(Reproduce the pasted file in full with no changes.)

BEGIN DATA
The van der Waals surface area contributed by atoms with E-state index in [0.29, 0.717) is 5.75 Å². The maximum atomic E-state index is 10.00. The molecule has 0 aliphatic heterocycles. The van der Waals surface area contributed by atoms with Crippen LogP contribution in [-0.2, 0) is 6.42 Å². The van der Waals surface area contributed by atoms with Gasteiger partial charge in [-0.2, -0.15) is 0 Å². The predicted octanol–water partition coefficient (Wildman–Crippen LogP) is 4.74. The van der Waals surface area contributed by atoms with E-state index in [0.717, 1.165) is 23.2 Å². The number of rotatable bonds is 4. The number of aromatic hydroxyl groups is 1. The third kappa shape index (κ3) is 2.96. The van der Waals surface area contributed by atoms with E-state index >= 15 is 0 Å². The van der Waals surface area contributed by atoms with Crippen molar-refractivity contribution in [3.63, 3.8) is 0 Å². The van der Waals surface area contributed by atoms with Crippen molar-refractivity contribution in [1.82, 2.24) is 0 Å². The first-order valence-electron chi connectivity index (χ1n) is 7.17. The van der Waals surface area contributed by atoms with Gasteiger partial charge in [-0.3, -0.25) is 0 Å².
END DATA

The van der Waals surface area contributed by atoms with E-state index in [0.29, 0.717) is 5.75 Å². The maximum atomic E-state index is 10.00. The molecule has 0 aliphatic heterocycles. The van der Waals surface area contributed by atoms with Crippen LogP contribution in [-0.2, 0) is 6.42 Å². The van der Waals surface area contributed by atoms with Gasteiger partial charge in [-0.2, -0.15) is 0 Å². The predicted octanol–water partition coefficient (Wildman–Crippen LogP) is 4.74. The van der Waals surface area contributed by atoms with E-state index in [0.717, 1.165) is 23.2 Å². The number of rotatable bonds is 4. The number of aromatic hydroxyl groups is 1. The third kappa shape index (κ3) is 2.96. The van der Waals surface area contributed by atoms with E-state index >= 15 is 0 Å². The van der Waals surface area contributed by atoms with Crippen molar-refractivity contribution in [3.63, 3.8) is 0 Å². The van der Waals surface area contributed by atoms with Crippen molar-refractivity contribution in [1.82, 2.24) is 0 Å². The first-order valence-electron chi connectivity index (χ1n) is 7.17. The van der Waals surface area contributed by atoms with Gasteiger partial charge in [-0.3, -0.25) is 0 Å².